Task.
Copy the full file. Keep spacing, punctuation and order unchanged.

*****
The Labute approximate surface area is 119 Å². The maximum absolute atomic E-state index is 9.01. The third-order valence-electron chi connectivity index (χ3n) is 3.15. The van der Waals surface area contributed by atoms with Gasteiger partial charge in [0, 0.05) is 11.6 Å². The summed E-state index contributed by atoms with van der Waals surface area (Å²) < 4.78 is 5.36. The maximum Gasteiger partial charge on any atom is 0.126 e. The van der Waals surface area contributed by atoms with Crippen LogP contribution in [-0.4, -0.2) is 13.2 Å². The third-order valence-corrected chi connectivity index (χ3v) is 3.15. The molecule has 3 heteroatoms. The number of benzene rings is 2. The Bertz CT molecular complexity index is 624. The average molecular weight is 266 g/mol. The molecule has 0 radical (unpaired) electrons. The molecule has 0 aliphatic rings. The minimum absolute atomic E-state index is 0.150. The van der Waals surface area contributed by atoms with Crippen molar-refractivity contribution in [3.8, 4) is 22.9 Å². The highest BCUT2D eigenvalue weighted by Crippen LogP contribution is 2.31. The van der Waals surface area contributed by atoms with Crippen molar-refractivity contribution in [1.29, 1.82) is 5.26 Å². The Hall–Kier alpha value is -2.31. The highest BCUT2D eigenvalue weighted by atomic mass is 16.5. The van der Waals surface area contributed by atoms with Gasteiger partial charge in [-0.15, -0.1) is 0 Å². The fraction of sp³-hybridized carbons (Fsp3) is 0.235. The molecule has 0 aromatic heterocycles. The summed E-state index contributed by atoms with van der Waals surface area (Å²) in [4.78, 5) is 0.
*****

The Labute approximate surface area is 119 Å². The maximum absolute atomic E-state index is 9.01. The third-order valence-electron chi connectivity index (χ3n) is 3.15. The van der Waals surface area contributed by atoms with Gasteiger partial charge in [0, 0.05) is 11.6 Å². The summed E-state index contributed by atoms with van der Waals surface area (Å²) < 4.78 is 5.36. The maximum Gasteiger partial charge on any atom is 0.126 e. The van der Waals surface area contributed by atoms with Crippen LogP contribution in [-0.4, -0.2) is 13.2 Å². The third-order valence-corrected chi connectivity index (χ3v) is 3.15. The molecule has 3 heteroatoms. The number of benzene rings is 2. The Bertz CT molecular complexity index is 624. The average molecular weight is 266 g/mol. The molecule has 0 radical (unpaired) electrons. The molecule has 0 aliphatic rings. The minimum absolute atomic E-state index is 0.150. The van der Waals surface area contributed by atoms with Crippen molar-refractivity contribution in [3.8, 4) is 22.9 Å². The highest BCUT2D eigenvalue weighted by Crippen LogP contribution is 2.31. The van der Waals surface area contributed by atoms with Crippen molar-refractivity contribution in [1.29, 1.82) is 5.26 Å². The Hall–Kier alpha value is -2.31. The highest BCUT2D eigenvalue weighted by atomic mass is 16.5. The van der Waals surface area contributed by atoms with Gasteiger partial charge in [-0.15, -0.1) is 0 Å². The fraction of sp³-hybridized carbons (Fsp3) is 0.235. The molecule has 0 aromatic heterocycles. The summed E-state index contributed by atoms with van der Waals surface area (Å²) in [4.78, 5) is 0.